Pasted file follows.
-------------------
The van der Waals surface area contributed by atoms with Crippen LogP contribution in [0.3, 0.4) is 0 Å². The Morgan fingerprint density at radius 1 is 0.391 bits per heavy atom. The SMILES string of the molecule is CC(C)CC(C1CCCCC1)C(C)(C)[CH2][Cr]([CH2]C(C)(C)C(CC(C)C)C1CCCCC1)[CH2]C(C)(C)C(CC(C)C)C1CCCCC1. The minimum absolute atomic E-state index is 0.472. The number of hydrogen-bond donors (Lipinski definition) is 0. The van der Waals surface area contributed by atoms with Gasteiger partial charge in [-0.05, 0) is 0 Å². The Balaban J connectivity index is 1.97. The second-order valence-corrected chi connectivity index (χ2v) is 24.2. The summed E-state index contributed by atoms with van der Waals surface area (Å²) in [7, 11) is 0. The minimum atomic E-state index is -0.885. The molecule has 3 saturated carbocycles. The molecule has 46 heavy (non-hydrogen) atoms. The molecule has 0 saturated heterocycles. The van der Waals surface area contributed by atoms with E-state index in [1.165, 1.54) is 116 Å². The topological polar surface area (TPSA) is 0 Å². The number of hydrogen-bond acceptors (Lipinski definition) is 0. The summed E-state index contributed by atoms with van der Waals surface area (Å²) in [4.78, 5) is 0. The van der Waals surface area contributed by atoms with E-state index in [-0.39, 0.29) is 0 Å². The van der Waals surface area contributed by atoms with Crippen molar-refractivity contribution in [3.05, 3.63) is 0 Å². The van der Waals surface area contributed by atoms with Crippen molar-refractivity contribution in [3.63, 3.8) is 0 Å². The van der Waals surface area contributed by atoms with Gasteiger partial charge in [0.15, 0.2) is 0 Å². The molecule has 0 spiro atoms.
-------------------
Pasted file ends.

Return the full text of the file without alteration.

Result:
The van der Waals surface area contributed by atoms with Crippen LogP contribution in [0.3, 0.4) is 0 Å². The Morgan fingerprint density at radius 1 is 0.391 bits per heavy atom. The SMILES string of the molecule is CC(C)CC(C1CCCCC1)C(C)(C)[CH2][Cr]([CH2]C(C)(C)C(CC(C)C)C1CCCCC1)[CH2]C(C)(C)C(CC(C)C)C1CCCCC1. The minimum absolute atomic E-state index is 0.472. The number of hydrogen-bond donors (Lipinski definition) is 0. The van der Waals surface area contributed by atoms with Gasteiger partial charge in [-0.05, 0) is 0 Å². The Balaban J connectivity index is 1.97. The second-order valence-corrected chi connectivity index (χ2v) is 24.2. The summed E-state index contributed by atoms with van der Waals surface area (Å²) in [7, 11) is 0. The minimum atomic E-state index is -0.885. The molecule has 3 saturated carbocycles. The molecule has 46 heavy (non-hydrogen) atoms. The molecule has 0 saturated heterocycles. The van der Waals surface area contributed by atoms with E-state index in [1.165, 1.54) is 116 Å². The topological polar surface area (TPSA) is 0 Å². The number of hydrogen-bond acceptors (Lipinski definition) is 0. The summed E-state index contributed by atoms with van der Waals surface area (Å²) in [4.78, 5) is 0. The van der Waals surface area contributed by atoms with E-state index in [-0.39, 0.29) is 0 Å². The van der Waals surface area contributed by atoms with Crippen molar-refractivity contribution in [3.05, 3.63) is 0 Å². The van der Waals surface area contributed by atoms with Crippen molar-refractivity contribution in [3.63, 3.8) is 0 Å². The van der Waals surface area contributed by atoms with Gasteiger partial charge in [0.15, 0.2) is 0 Å². The molecule has 0 spiro atoms.